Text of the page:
Ever wonder what we can do to change the world when so many of our waking hours are already accounted for?
World leaders have been making some big promises over the past six months, with the UN declaring they aim to end extreme poverty around the world by 2030. Such an amazing goal can only be achieved if every Australian worker and business leader takes this challenge personally.
Thankfully, you don’t always have to put in your own hours to achieve change. As Olivia Wilde, actress and cofounder of Conscious Commerce, likes to say, “Your dollar is your vote.”
Young generations forging a world-changing path
Multiple studies like this one and this one have found that Gen Y (those of us currently aged 18-34) are more willing than older generations to spend extra money on goods and services if it supports a good cause. We’re also more likely to look into a company’s ethical business practices before working with them or buying from them.
As for the latest generation entering the workforce, marketing agency Sparks&Honey reports Gen Z (born after 1990 and currently aged 13-26) is even more “cause-oriented”. 60% of them want to have an impact on the world (compared to 39% of Gen Y/Millennials), and 1 in 4 are involved in volunteer activities.
Everyone knows about buying FairTrade food items by now, we hope, but how else can we pressure companies into acting more ethically? Well, the answer is pretty much everywhere.
Here are 4 easy ways you can change the world with your spending choices.
1. FairTrade clothing
One of the reasons I no longer shop at the various bargain basement clothing chains in my area is that some of the items are sourced from Bangladeshi and Chinese sweat shops that don’t pay their workers a fair wage. You shouldn’t be able to buy a cardigan for under $30 if the manufacturer is doing the right thing by its workers.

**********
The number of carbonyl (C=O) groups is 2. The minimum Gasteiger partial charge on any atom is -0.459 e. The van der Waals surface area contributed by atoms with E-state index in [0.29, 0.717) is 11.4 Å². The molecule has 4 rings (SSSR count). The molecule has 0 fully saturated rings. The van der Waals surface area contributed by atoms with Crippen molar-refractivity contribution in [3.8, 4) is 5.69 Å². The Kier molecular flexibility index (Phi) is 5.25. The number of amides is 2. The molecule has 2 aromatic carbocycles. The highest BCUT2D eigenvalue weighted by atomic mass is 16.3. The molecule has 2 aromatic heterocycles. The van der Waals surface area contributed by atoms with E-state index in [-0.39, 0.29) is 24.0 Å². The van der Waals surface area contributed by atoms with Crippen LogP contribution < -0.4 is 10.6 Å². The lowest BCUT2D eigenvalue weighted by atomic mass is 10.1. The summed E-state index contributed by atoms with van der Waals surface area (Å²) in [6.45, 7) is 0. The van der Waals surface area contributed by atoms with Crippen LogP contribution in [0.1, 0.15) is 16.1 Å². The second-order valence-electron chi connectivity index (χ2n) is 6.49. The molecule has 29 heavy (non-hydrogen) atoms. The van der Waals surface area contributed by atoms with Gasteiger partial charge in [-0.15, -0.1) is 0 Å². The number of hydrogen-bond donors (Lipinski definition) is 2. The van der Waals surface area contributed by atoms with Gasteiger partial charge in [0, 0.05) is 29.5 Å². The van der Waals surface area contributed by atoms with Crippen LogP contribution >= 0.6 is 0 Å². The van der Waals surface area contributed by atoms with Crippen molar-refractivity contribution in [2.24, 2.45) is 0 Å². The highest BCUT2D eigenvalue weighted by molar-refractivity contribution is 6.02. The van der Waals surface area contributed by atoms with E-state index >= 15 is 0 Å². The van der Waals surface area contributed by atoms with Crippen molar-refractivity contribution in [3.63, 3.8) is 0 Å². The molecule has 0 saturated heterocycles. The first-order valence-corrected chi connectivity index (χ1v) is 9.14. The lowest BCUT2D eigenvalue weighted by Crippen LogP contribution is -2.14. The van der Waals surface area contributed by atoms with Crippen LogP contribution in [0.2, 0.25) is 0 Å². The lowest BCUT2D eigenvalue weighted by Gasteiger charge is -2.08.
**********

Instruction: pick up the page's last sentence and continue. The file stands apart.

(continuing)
Instead, when I need to save money I love op shopping because all the proceeds go to charity. And when you need shoes, it’s hard to go past TOMS, where they donate one pair of shoes to poor communities for every pair you buy for yourself.
2. Meaningful gift-giving
I love buying birthday presents and other gifts from poverty-fighting warrior organisations such as the Oxfam Shop, World Vision Gifts, UNICEF, and emerging heroes such as Indego Africa and Krochet Kids International.
There are typically two choices for a gift of this type. First, there are great gifts for your friends, such as handmade homewares, clothing, notebooks, and other beautiful things. Alternatively, you can buy a gift card that represents a community development project such as a goat or a pig to provide a sustainable means of income for a family or a healthcare project such as immunisations for children.
Best of all, it’s a tax deduction – now that’s what I call a win-win.
3. Invest in microfinance or ethical investment
Research shows that doing simple acts of kindness and generosity doesn’t just give you positive feelings – it also lowers your blood pressure by releasing the hormone oxytocin and its chemical buddy, nitric oxide. When it comes to finance, we often just think of opening our wallets to donate to one thing or another. But there are two more direct ways we can make a difference.
For the average Kiwi worker, with our relatively high incomes compared to the rest of the world, it’s not impossible to find a little spare cash to invest in microfinance. Microfinance is a loan that you give to a budding entrepreneur. In the developing world, this means so much more than just a hand-out – it’s a real hand up to families trying to pull themselves out of poverty.